It is the cheapest; the most efficient of concepts designed to plunder, and to royally fuck a nation. Not surprisingly, the West has tried to replicate this ‘successful Indonesian model’ in many parts of the world.
It even tried to inject it into Russia, after the USSR was first mortally wounded and then destroyed. It tried to force it on Chile… My much older friends in Santiago told me that before the 9-11-1973 coup perpetrated by General Pinochet on behalf of the West and its companies, several people around President Allende were threatened by the right-wingers: “Watch out, Jakarta is coming!”
Jakarta came! It is here, all over Indonesia, in all of its cities, and to varying degrees in most of the countries that have fallen under the Western neo-colonialist boot.
But what does it really mean, ‘Jakarta’? Is it just a name or is it also a verb, an infinitive? “To Jakarta…”
It is ‘to take everything away from the people and to give nothing back’. ‘To Jakarta’ is to lie and to loot and to convince human beings, through long decades of indoctrination, that everything is just fine, and as should be. ‘To Jakartize’ the nation is to make almost the entire population irrelevant, to deliver the loot on the silver trays to both local and foreign rulers, leaving only dirty and polluted rivers and canals behind, as well as tremendous traffic jams, smog, bizarre overpasses with no escalators, and broken tiles along the driveways.
The ‘Jakartized population’ is obedient, explosively violent, edgy, but not towards the regime, turbo-capitalism, corrupt elites and their Western masters, but towards each other, as well as towards the minorities.
Jakarta gets very little criticism from the official mainstream Western and local media, and almost no genuine analysis from academia. No surprise: to attack the reality of the Indonesian cities is like attacking the entire Western neo-colonialist system imposed on various parts of the world. To tell the truth would destroy any journalistic career, as it would torpedo almost any chance for a well-remunerated university tenure!
Very often, all that one could expect in terms of a realistic description of the situation in Indonesia, are random exclamations overheard on board departing airplanes, or some ‘anecdotal evidence’ from the pages of travel magazines and blogs. It appears that what normal people see with their own eyes is in direct contradiction with what the mainstream media and academia presents as ‘facts’.
On 17 September 2017, a Malaysian newspaper The Star wrote:
Based on a real-time air quality index uploaded to the Airvisual application at midday on Friday, Sept 15, Jakarta ranked third as the most polluted city in the world… In mid-August, the application showed that Jakarta was at the top of the list, followed by Ankara, Turkey and Lahore, Pakistan.”
“Escape Here” magazine ranked Jakarta as the No1 city in its report “The 10 Worst Traffic Cities in the World”:
On 2 September 2015, even the official propaganda English language newspaper of Indonesia, the Jakarta Post, re-published the survey ranking the horrendous Indonesian capital as the 9th ‘un-friendliest city on Earth’:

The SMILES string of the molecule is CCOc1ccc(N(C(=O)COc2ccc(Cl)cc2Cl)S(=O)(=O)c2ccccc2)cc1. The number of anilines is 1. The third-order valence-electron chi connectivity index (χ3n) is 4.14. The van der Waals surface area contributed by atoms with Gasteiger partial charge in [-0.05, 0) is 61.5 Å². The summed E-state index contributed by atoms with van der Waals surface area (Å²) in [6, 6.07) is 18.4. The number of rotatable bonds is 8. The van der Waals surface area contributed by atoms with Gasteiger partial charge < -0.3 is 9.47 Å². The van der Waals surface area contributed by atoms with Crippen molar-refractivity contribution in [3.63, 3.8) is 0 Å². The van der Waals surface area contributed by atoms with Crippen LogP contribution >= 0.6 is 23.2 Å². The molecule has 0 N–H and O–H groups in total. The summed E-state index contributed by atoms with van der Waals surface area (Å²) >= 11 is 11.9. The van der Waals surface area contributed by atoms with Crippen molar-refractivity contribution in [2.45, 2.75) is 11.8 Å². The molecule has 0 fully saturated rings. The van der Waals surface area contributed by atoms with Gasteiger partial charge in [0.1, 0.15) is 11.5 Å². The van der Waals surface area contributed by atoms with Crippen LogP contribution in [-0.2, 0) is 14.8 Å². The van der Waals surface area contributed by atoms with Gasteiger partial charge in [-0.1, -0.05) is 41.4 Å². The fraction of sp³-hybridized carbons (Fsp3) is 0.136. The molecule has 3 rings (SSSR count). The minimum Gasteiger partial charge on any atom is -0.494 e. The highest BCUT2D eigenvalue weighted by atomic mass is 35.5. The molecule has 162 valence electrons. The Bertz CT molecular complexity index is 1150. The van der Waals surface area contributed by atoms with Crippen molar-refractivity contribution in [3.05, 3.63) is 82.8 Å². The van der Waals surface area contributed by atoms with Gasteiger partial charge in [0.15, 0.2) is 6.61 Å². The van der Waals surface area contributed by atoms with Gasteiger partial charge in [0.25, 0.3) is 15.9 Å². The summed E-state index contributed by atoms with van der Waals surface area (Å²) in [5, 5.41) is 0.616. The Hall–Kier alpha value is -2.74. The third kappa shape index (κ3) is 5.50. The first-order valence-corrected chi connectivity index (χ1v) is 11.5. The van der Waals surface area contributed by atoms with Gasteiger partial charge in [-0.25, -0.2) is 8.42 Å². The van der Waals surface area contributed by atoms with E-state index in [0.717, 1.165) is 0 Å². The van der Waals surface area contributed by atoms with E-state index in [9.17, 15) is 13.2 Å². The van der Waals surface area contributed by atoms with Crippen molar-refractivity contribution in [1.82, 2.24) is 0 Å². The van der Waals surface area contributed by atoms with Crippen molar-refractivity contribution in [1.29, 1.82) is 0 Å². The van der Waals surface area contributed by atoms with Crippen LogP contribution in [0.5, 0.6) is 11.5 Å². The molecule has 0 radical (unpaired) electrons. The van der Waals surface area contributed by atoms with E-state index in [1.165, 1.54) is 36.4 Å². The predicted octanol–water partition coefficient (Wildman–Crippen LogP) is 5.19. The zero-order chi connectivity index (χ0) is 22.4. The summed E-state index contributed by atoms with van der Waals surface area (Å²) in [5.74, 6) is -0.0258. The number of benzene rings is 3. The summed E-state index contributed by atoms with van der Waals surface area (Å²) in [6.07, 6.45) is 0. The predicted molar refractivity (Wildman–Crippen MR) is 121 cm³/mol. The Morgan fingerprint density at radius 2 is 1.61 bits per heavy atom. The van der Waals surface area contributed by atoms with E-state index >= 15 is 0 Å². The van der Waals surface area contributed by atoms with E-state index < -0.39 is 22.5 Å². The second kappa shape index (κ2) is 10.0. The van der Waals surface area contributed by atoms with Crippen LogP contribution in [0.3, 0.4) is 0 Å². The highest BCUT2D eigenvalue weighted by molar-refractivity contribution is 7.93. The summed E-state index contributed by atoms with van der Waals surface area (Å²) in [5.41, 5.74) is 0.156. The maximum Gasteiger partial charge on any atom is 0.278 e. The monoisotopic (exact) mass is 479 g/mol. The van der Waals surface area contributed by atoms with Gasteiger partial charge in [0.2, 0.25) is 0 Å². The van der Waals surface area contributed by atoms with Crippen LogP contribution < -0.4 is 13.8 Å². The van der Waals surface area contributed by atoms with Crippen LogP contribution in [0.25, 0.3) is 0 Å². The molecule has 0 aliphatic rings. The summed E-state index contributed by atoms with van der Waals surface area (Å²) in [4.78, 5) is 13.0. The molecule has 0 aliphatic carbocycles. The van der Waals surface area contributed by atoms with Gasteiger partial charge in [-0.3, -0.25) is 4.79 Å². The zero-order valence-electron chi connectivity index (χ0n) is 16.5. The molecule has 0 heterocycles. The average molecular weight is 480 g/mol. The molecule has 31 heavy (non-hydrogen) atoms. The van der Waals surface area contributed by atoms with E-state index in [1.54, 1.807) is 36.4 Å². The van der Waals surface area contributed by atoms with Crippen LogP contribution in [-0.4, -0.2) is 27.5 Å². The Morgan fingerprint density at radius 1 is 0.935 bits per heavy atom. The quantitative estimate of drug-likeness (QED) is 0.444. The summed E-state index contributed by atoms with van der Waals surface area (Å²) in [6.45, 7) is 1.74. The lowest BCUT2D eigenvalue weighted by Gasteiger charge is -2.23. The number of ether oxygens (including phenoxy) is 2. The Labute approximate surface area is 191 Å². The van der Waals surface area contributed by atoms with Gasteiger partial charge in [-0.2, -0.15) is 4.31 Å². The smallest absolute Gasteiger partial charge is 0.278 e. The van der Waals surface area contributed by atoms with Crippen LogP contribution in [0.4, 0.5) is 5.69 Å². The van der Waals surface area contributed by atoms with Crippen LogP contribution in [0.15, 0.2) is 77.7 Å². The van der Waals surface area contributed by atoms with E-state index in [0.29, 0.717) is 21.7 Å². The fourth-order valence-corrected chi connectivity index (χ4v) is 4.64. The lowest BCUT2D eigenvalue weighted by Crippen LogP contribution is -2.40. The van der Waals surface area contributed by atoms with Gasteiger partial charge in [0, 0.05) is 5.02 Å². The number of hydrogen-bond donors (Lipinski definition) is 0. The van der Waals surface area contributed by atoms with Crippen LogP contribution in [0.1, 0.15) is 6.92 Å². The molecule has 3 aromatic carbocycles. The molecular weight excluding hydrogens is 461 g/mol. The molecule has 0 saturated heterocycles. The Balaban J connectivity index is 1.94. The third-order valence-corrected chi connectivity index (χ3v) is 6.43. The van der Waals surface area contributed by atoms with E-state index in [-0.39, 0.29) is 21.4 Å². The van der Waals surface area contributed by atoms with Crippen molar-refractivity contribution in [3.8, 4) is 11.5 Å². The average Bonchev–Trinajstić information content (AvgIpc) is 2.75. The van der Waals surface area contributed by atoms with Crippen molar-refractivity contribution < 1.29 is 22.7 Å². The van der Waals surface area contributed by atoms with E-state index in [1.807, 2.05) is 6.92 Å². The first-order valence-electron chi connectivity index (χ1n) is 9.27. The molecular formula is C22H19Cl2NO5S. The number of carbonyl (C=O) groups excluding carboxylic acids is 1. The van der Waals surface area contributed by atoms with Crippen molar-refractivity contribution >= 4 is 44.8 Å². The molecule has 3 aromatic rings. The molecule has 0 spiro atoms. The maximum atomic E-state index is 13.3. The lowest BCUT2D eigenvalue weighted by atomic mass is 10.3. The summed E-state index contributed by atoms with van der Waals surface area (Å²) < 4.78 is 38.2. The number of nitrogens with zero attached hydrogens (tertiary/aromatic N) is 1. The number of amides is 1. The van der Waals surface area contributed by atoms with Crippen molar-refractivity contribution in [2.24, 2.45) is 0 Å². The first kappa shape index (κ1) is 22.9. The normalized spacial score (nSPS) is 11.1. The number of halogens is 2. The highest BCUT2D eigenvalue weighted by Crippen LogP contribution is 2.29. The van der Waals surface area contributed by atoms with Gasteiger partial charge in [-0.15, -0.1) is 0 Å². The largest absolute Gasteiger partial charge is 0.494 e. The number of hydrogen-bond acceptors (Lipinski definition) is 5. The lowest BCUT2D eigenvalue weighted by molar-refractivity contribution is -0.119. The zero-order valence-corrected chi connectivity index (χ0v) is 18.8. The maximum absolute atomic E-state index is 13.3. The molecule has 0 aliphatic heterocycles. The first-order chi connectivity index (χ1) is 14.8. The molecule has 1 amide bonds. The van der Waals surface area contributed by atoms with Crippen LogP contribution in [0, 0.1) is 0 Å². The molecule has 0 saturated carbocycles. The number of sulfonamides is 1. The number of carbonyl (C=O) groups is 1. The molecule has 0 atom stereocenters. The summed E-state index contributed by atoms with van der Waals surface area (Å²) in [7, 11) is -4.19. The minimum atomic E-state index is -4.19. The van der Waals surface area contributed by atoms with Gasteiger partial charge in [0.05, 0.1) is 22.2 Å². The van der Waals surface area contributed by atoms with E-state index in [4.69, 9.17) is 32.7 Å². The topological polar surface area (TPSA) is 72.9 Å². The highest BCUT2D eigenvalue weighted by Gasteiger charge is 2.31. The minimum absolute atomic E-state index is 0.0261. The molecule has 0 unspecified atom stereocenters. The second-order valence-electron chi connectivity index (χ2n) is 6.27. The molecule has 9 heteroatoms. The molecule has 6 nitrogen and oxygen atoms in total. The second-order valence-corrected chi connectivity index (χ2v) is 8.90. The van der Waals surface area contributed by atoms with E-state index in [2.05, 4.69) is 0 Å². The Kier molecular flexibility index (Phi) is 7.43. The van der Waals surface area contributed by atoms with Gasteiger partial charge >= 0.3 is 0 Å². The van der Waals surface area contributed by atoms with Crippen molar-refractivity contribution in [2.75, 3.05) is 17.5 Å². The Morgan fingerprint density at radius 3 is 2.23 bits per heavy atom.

The ‘scariest place’: but of course! What could one expect from the capital city of the country that in the last half a century has committed 3 monstrous genocides (against its own population in 1965/66, against the people of East Timor and an on going genocide against the people Papua)?
What could one expect from cities that have been totally robbed of green spaces and in fact, of everything that could be called ‘public’, where the arts have disappeared and where absolutely everything has become commercialized; where everything and everybody is now expected to be the same – behave the same way, look the same way, sound the same way, taste the same way.
Try to look different, and if you are a Papuan, Chinese, African, or white, just try to walk on those broken tiny sidewalks of Surabaya, Jakarta, Pontianak, or Medan. You will be shouted at; you will immediately become the target of naked racism. People will stop and point fingers, or worse.
A few days ago I filmed from a boat sailing on a polluted river passing through Pontianak city, on an island in Borneo. Two children on the shore immediately raised their middle fingers and began yelling: “Fuck you!” Just like that: with no warning and for no reason. And this is, of course, not the worst that could happen. If I was Chinese… were I an African… Everybody knows it. Nobody speaks about it, nobody writes…
According to Western ‘analysts’ and academics, Indonesia is a ‘democratic’ and ‘tolerant’ nation. The deeper it is sinking, the more oppressive and intolerant it becomes, the more devastated it gets, and the more it is glorified.
Lies are piled up on lies. “The Emperor has beautiful clothes’, everybody shouts, as in that old children’s tale. But in fact, he is naked!
It is clearly “political correctness” at work. One is supposed to be ‘sensitive’ to the local ‘culture’, religion, and way of life. The only defect of this approach is that in countries such as Indonesia, the local culture, its way of life and even the extremely aggressive religions, are all the direct result of the fascist regime that was directly imposed onto this nation by the West after the 1965/66 slaughter. had the socialist pre-1965 course be allowed to naturally flow, Indonesia would now be a truly normal, socially-balanced, secular and tolerant nation, and its cities would serve the people, instead of the other way around.